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7 years ago  ::  May 29, 2008 - 5:08PM #1
CalKnox
Posts: 330
From an interview with Dr. C. Hassell Bullock, recently elected president of the Evangelical Theological Society.  Dr. Bullock is a pastor and professor and holds his Ph.D. in Old Testament from the Jewish Institute of Religion at Hebrew Union College. Bullock has been a professor of Old Testament at Wheaton College since 1973 and holds the Franklin S. Dyrness chair in Biblical Studies. He serves as pastor of Warren Park Presbyterian Church (PCUSA) in Cicero, Illinois. His published works include An Introduction to the Old Testament Poetic Books and An Introduction to the Old Testament Prophetic Books (both Moody Press), and Encountering the Book of Psalms (Baker Book House).


The current state of the PCUSA can be attributed to the waning commitment of the church to the authority of Scripture, a process that has been eroding our theology and life together for many years. Our generation, lamentably, is the one that must reap the sad harvest of this decline.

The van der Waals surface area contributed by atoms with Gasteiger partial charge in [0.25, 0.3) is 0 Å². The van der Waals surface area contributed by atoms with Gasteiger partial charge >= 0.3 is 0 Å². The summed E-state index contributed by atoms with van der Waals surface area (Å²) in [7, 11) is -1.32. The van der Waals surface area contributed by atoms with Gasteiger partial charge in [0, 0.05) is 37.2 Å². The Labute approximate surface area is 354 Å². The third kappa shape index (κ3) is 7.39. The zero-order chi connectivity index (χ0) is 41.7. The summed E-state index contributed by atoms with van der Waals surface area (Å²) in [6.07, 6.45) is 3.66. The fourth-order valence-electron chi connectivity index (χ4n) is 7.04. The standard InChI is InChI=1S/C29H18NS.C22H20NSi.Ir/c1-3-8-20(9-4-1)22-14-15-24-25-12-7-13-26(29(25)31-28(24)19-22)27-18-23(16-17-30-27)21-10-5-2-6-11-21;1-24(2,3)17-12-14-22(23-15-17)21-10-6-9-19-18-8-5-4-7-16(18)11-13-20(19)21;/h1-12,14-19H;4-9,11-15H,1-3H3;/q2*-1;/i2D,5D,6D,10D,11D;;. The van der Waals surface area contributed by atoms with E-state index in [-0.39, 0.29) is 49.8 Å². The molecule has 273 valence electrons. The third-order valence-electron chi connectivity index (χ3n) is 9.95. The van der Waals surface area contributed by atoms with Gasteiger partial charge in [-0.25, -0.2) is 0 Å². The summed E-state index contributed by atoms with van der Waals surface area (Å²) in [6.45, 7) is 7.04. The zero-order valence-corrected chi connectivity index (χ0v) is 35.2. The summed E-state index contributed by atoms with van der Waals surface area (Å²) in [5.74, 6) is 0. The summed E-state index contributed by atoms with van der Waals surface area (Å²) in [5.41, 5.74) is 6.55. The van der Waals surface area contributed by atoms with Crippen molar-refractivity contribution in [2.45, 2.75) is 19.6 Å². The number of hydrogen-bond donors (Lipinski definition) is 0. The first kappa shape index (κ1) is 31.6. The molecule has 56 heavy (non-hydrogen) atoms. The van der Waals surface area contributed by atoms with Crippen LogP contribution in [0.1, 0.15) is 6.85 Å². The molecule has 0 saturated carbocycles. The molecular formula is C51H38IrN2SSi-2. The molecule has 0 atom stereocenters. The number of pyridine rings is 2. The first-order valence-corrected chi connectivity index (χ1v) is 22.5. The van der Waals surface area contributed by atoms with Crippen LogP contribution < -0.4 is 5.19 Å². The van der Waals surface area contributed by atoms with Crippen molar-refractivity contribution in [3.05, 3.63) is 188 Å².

The issue is still, and always has been, the question of Biblical authority.

Since I was trained by liberal thinkers on the Old Testament, I have a good working knowledge of the critical approaches to the discipline, and some are admittedly helpful. However, the question the exegete has always to ask is whether the method undermines the authority of the text. Or to put it another way, do the exegete's presuppositions pre-empt the meaning and integrity of the text.

The evangelical will give the text of the Old Testament the benefit of the doubt, rather than give the method the benefit. Unfortunately, despite the sincerity of many historical critics of the Bible, we have sometimes misunderstood the nature of the Old Testament material.

For example, when I was in graduate school, the tendency was to disallow any hopeful words to a prophet like Amos and assign such words to a later prophet. The rabbis, however, understood the prophetic word to include both "words of comfort" and "words of reproof."

In rabbinic thought they belonged together – the rabbis understood the true nature of the material – just as they do in the preaching ministry of the Church. A word of grace loses its edge when a word of reproof is never forthcoming.